Sunday, September 25, 2016
Your heart is one of the most important organs in your body, therefore it should be taken great care of. Heart disease is the single biggest killer in the UK, though many recorded cases could have been easily prevented. World Heart Foundation are dedicated to promoting the simple yet effective ways that you can adapt your lifestyle to decrease your risk of heart disease. This important month gives you the opportunity to learn about how you can maintain a healthy heart, beat by beat.
1. Watch your waist
Maintaining a healthy weight cuts your risk of heart disease dramatically, as it helps prevent and manage conditions such as high cholesterol, high blood pressure and diabetes. Research has also found that carrying excess fat around your middle can increase the risk of heart disease. You can work out if you’re at risk by measuring your waistline. Heart Research UK recommend that a females waist should measure 32 inches or lower and a males waist should measure 37 inches of lower. If your waist circumference indicates that you are overweight and at increased risk of heart disease, ensure to eat well and take part in physical activity to manage your weight.
2. Make a move
To reduce your risk of heart disease and keep your heart healthy, you should aim to complete 30 minutes of moderate intensity exercise at least five days per week. Moderate intensity exercise can include going on a power walk with your friends, enjoying a family bike ride or taking the stairs instead of the lift at work. Keeping active will strengthen your heart, reduce your blood pressure and help you maintain a healthy weight.
3. Count your cocktails
Drinking more than your recommended daily amount can have a negative effect on the health of your heart. It is recommended that women should not frequently consume more than 2 - 3 units of alcohol and men should not frequently consume more than 3 - 4 units of alcohol per day. But how can alcohol have a harmful effect on your heart? Alcohol is extremely calorific, therefore it can contribute towards weight gain and increased blood pressure. Research has found that in order to look after your heart you should drink below 14 units per week for women and 21 units per week for men.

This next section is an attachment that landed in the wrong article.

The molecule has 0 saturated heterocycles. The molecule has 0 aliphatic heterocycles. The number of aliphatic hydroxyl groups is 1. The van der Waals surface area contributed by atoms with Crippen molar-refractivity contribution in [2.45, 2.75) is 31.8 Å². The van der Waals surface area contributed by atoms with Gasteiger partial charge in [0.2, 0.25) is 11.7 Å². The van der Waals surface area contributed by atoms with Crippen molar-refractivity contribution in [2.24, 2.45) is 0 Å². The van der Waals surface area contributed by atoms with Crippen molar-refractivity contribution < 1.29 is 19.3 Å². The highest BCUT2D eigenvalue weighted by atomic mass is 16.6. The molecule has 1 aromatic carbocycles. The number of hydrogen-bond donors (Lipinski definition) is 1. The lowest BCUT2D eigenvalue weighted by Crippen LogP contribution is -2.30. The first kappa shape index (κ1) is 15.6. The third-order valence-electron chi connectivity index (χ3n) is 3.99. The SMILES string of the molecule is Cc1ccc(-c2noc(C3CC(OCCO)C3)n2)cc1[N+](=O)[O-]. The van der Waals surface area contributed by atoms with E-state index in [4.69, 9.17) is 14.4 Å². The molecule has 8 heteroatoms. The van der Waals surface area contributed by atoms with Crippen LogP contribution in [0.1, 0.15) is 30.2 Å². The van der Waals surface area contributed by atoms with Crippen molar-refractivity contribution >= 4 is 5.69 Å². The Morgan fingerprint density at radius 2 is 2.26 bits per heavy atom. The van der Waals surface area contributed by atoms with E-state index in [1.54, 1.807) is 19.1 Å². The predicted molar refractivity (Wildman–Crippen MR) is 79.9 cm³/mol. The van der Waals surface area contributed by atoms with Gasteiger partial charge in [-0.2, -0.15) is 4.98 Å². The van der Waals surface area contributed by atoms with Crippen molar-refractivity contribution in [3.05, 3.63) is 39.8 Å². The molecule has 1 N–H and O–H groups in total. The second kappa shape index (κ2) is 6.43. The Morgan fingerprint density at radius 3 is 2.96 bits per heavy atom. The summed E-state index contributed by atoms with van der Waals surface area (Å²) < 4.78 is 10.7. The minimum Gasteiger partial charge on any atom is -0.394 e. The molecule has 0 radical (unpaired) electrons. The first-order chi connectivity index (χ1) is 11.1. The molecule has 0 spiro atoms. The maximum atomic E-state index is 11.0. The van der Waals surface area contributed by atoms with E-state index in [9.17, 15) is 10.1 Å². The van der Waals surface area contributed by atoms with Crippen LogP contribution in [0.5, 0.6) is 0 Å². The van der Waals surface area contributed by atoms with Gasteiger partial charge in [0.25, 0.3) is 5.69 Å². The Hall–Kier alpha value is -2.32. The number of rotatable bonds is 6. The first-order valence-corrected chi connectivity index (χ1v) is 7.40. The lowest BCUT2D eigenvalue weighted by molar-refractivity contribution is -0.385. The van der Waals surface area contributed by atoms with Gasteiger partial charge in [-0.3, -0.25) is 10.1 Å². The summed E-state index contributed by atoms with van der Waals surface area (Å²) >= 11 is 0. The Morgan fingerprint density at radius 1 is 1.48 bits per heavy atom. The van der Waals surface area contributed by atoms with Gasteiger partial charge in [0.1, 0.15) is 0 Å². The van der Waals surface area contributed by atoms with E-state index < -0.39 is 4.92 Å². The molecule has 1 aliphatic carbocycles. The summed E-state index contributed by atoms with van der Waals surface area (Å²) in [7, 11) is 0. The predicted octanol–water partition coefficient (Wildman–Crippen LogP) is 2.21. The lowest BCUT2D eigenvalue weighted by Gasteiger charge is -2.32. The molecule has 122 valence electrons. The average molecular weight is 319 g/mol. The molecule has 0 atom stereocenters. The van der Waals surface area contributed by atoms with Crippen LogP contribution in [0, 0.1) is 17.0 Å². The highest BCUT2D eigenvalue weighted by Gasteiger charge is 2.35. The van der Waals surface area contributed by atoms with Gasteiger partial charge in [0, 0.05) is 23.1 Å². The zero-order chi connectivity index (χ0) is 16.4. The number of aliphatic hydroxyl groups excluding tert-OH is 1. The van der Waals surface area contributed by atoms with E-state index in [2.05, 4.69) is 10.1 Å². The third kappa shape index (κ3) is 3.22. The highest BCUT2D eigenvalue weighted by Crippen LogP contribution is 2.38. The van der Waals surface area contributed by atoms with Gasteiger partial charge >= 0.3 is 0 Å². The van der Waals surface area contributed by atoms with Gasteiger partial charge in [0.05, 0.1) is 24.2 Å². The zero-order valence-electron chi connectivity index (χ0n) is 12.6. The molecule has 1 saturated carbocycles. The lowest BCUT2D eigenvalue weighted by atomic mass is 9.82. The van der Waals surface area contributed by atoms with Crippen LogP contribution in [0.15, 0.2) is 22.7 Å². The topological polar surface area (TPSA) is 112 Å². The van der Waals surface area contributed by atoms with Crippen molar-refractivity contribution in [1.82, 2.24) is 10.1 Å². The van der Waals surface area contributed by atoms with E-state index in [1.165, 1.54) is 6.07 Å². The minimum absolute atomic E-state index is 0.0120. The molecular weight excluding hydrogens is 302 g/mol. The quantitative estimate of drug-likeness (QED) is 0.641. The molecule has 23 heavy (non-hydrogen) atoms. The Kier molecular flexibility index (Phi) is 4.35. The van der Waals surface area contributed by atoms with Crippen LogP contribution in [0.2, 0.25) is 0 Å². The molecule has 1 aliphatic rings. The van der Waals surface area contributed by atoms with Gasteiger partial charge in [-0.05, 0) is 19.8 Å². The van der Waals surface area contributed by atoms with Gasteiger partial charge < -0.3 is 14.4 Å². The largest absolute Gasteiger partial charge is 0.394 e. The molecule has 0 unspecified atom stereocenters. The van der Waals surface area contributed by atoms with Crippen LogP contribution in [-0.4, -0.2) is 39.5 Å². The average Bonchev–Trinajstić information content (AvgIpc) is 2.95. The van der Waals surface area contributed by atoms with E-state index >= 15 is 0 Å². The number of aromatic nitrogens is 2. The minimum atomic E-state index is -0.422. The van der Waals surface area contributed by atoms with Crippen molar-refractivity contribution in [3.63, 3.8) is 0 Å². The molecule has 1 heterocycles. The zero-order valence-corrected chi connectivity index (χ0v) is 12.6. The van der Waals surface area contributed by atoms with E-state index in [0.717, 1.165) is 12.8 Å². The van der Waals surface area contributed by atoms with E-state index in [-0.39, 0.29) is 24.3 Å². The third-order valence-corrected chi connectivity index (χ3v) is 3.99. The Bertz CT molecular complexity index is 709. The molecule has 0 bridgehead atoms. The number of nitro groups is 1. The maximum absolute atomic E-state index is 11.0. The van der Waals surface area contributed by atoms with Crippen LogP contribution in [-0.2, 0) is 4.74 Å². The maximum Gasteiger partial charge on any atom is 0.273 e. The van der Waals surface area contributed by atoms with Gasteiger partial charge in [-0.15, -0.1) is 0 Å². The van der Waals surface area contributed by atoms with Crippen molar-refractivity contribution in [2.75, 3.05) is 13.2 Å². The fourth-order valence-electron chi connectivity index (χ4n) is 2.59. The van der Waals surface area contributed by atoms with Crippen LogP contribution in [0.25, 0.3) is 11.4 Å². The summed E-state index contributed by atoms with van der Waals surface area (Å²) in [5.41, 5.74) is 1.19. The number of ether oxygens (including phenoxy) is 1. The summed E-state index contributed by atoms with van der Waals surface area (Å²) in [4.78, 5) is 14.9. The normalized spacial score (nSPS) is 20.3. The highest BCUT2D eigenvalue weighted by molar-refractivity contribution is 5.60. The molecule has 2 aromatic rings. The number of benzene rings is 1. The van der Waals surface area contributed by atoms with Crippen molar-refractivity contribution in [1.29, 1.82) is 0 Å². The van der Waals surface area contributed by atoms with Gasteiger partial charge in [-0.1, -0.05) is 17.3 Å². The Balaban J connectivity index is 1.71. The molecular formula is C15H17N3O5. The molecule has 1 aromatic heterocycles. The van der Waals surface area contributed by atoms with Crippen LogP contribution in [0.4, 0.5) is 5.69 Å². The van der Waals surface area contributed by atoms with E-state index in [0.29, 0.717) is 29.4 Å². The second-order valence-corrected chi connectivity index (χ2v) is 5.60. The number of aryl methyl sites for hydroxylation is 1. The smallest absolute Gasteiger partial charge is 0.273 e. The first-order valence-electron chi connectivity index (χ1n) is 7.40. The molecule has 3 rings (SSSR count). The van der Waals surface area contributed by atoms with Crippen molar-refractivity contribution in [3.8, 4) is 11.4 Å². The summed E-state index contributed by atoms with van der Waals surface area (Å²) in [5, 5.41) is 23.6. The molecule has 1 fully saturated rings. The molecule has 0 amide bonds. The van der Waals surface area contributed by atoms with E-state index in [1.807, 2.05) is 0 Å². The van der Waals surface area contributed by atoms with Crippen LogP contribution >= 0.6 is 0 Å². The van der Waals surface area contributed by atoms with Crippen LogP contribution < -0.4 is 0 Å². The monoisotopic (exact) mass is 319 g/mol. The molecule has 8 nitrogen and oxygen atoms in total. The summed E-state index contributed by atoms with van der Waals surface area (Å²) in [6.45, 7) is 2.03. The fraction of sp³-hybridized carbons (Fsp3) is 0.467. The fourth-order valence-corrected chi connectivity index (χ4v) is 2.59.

4. Slow down on the salt
Eating a large amount of salt can increase your blood pressure, in turn, high blood pressure can increase the risk of developing coronary heart disease. Large quantities of salt are often hidden in processed foods, therefore you should work to become ‘label savvy’. Use the traffic light system found on most packaging to educate yourself on the amount of salt in your favourite foods.
5. Embrace a healthy diet
Maintaining a balanced diet will help reduce your risk of heart disease, weight gain, diabetes and high blood pressure. You should aim to adapt your eating habits for the long term, crash diets will not provide your body with the nutrients it needs. Make sure to eat five portions of fruit and vegetables per day, choose the right fats by cutting down on foods that contain saturated fats and use herbs and spices to flavour your food instead of salt.
6. Stay stress-free
It has not been found that stress is a direct cause for coronary heart disease, however, it is possible that it may contribute to increased risk. Changing your lifestyle in a positive way can help you deal with the perhaps stressful demands that life can throw at you. Coping with stress by smoking, drinking or overeating can increase your risk of heart disease. Instead of opting for these potentially harmful coping mechanisms, try physical activity, pilates or other relaxation technique. It can also help to write down all of your worries onto a piece of paper, this will help you feel relaxed and less stressed.
7. Stub out smoking
It may not come as a surprise, but smoking is one of the biggest risk factors causing heart disease in the UK. Therefore, if you’re a smoker, stopping smoking is one of the most beneficial steps that you can take towards helping your heart. Stopping smoking has great benefits and it’s never too late to quit; after five years of being a non-smoker, your risk of developing heart disease will return to the same level as someone who has been a non-smoker for their entire life.